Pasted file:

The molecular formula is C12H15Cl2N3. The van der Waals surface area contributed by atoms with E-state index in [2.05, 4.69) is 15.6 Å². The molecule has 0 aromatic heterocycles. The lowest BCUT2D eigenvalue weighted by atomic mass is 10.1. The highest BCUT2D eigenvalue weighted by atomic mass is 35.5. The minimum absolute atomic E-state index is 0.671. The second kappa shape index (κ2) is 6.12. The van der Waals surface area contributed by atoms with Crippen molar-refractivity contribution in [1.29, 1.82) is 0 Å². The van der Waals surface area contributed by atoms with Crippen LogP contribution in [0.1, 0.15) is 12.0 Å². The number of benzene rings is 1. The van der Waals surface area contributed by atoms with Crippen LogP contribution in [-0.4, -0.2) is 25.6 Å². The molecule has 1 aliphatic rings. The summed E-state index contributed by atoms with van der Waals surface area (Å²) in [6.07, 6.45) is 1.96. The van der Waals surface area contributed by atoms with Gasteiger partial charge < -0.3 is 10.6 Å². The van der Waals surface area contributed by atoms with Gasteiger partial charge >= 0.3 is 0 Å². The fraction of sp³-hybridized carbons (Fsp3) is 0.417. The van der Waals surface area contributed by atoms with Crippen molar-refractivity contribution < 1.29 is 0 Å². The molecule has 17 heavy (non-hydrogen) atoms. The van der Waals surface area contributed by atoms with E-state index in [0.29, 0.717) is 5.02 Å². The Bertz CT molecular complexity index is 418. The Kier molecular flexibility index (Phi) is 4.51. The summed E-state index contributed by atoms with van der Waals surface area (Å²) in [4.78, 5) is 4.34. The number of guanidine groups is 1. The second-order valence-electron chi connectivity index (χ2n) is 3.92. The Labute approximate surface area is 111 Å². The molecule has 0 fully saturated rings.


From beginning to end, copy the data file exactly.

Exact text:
The molecular formula is C12H15Cl2N3. The van der Waals surface area contributed by atoms with E-state index in [2.05, 4.69) is 15.6 Å². The molecule has 0 aromatic heterocycles. The lowest BCUT2D eigenvalue weighted by atomic mass is 10.1. The highest BCUT2D eigenvalue weighted by atomic mass is 35.5. The minimum absolute atomic E-state index is 0.671. The second kappa shape index (κ2) is 6.12. The van der Waals surface area contributed by atoms with Crippen molar-refractivity contribution in [1.29, 1.82) is 0 Å². The van der Waals surface area contributed by atoms with Crippen LogP contribution in [0.1, 0.15) is 12.0 Å². The number of benzene rings is 1. The van der Waals surface area contributed by atoms with Crippen LogP contribution in [-0.4, -0.2) is 25.6 Å². The molecule has 1 aliphatic rings. The summed E-state index contributed by atoms with van der Waals surface area (Å²) in [6.07, 6.45) is 1.96. The van der Waals surface area contributed by atoms with Gasteiger partial charge < -0.3 is 10.6 Å². The van der Waals surface area contributed by atoms with Gasteiger partial charge >= 0.3 is 0 Å². The fraction of sp³-hybridized carbons (Fsp3) is 0.417. The van der Waals surface area contributed by atoms with Crippen molar-refractivity contribution < 1.29 is 0 Å². The molecule has 17 heavy (non-hydrogen) atoms. The van der Waals surface area contributed by atoms with E-state index in [0.29, 0.717) is 5.02 Å². The Bertz CT molecular complexity index is 418. The Kier molecular flexibility index (Phi) is 4.51. The summed E-state index contributed by atoms with van der Waals surface area (Å²) in [4.78, 5) is 4.34. The number of guanidine groups is 1. The second-order valence-electron chi connectivity index (χ2n) is 3.92. The Labute approximate surface area is 111 Å². The molecule has 0 fully saturated rings.